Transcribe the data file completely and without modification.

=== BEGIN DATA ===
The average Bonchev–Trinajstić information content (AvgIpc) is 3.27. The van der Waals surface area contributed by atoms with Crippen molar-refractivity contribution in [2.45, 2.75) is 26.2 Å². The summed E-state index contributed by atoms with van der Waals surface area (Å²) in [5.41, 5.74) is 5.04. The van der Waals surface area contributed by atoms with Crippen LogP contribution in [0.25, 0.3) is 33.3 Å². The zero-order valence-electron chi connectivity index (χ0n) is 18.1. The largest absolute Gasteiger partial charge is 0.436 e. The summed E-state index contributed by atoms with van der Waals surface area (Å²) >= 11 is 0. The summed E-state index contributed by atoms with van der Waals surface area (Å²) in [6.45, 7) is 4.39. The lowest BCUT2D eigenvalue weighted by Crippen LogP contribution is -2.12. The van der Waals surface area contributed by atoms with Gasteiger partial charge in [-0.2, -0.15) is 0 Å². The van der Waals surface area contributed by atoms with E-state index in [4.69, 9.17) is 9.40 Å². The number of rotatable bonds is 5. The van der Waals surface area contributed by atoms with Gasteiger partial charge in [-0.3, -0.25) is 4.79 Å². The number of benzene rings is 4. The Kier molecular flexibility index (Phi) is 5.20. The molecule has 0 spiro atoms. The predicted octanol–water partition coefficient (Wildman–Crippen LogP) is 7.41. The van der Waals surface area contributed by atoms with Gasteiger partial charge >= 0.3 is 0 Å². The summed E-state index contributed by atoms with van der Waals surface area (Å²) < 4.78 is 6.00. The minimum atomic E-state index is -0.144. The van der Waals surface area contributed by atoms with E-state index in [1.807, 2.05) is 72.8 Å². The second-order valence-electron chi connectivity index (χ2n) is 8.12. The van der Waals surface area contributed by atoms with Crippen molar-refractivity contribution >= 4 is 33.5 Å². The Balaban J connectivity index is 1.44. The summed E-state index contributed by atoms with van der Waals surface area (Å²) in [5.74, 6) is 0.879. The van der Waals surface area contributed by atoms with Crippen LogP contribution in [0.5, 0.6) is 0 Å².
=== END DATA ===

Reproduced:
The average Bonchev–Trinajstić information content (AvgIpc) is 3.27. The van der Waals surface area contributed by atoms with Crippen molar-refractivity contribution in [2.45, 2.75) is 26.2 Å². The summed E-state index contributed by atoms with van der Waals surface area (Å²) in [5.41, 5.74) is 5.04. The van der Waals surface area contributed by atoms with Crippen LogP contribution in [0.25, 0.3) is 33.3 Å². The zero-order valence-electron chi connectivity index (χ0n) is 18.1. The largest absolute Gasteiger partial charge is 0.436 e. The summed E-state index contributed by atoms with van der Waals surface area (Å²) >= 11 is 0. The summed E-state index contributed by atoms with van der Waals surface area (Å²) in [6.45, 7) is 4.39. The lowest BCUT2D eigenvalue weighted by Crippen LogP contribution is -2.12. The van der Waals surface area contributed by atoms with Gasteiger partial charge in [-0.2, -0.15) is 0 Å². The van der Waals surface area contributed by atoms with E-state index in [4.69, 9.17) is 9.40 Å². The number of rotatable bonds is 5. The van der Waals surface area contributed by atoms with Gasteiger partial charge in [-0.3, -0.25) is 4.79 Å². The number of benzene rings is 4. The Kier molecular flexibility index (Phi) is 5.20. The molecule has 0 spiro atoms. The predicted octanol–water partition coefficient (Wildman–Crippen LogP) is 7.41. The van der Waals surface area contributed by atoms with Gasteiger partial charge >= 0.3 is 0 Å². The summed E-state index contributed by atoms with van der Waals surface area (Å²) < 4.78 is 6.00. The minimum atomic E-state index is -0.144. The van der Waals surface area contributed by atoms with E-state index in [1.807, 2.05) is 72.8 Å². The second-order valence-electron chi connectivity index (χ2n) is 8.12. The van der Waals surface area contributed by atoms with Crippen molar-refractivity contribution >= 4 is 33.5 Å². The Balaban J connectivity index is 1.44. The summed E-state index contributed by atoms with van der Waals surface area (Å²) in [5.74, 6) is 0.879. The van der Waals surface area contributed by atoms with Crippen LogP contribution in [0.5, 0.6) is 0 Å².